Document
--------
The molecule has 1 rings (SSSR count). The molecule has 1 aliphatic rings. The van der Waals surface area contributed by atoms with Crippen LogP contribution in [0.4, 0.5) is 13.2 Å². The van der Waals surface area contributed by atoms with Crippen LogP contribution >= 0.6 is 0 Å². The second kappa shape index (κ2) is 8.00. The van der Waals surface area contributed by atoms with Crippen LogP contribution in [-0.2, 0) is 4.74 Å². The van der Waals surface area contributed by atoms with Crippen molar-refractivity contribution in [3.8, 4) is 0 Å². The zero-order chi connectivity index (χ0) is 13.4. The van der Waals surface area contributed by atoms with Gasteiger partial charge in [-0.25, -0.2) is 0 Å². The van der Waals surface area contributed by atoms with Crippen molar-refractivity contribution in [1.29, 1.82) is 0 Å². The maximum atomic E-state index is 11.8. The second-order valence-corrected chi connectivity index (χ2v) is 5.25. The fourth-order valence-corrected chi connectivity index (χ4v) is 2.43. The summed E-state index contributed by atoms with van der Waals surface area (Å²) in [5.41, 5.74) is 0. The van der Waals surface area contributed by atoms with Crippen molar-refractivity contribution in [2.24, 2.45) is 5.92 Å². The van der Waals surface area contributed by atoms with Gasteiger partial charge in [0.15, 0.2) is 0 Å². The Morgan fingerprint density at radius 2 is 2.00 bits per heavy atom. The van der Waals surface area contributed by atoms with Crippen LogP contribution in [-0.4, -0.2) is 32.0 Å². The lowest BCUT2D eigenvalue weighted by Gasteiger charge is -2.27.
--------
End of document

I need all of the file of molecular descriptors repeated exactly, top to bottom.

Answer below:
The molecule has 1 rings (SSSR count). The molecule has 1 aliphatic rings. The van der Waals surface area contributed by atoms with Crippen LogP contribution in [0.4, 0.5) is 13.2 Å². The van der Waals surface area contributed by atoms with Crippen LogP contribution >= 0.6 is 0 Å². The second kappa shape index (κ2) is 8.00. The van der Waals surface area contributed by atoms with Crippen LogP contribution in [-0.2, 0) is 4.74 Å². The van der Waals surface area contributed by atoms with Crippen molar-refractivity contribution in [3.8, 4) is 0 Å². The zero-order chi connectivity index (χ0) is 13.4. The van der Waals surface area contributed by atoms with Gasteiger partial charge in [-0.25, -0.2) is 0 Å². The van der Waals surface area contributed by atoms with Crippen molar-refractivity contribution in [1.29, 1.82) is 0 Å². The maximum atomic E-state index is 11.8. The second-order valence-corrected chi connectivity index (χ2v) is 5.25. The fourth-order valence-corrected chi connectivity index (χ4v) is 2.43. The summed E-state index contributed by atoms with van der Waals surface area (Å²) in [5.41, 5.74) is 0. The van der Waals surface area contributed by atoms with Crippen molar-refractivity contribution in [2.24, 2.45) is 5.92 Å². The van der Waals surface area contributed by atoms with Gasteiger partial charge in [0.15, 0.2) is 0 Å². The Morgan fingerprint density at radius 2 is 2.00 bits per heavy atom. The van der Waals surface area contributed by atoms with Crippen LogP contribution in [-0.4, -0.2) is 32.0 Å². The lowest BCUT2D eigenvalue weighted by Gasteiger charge is -2.27.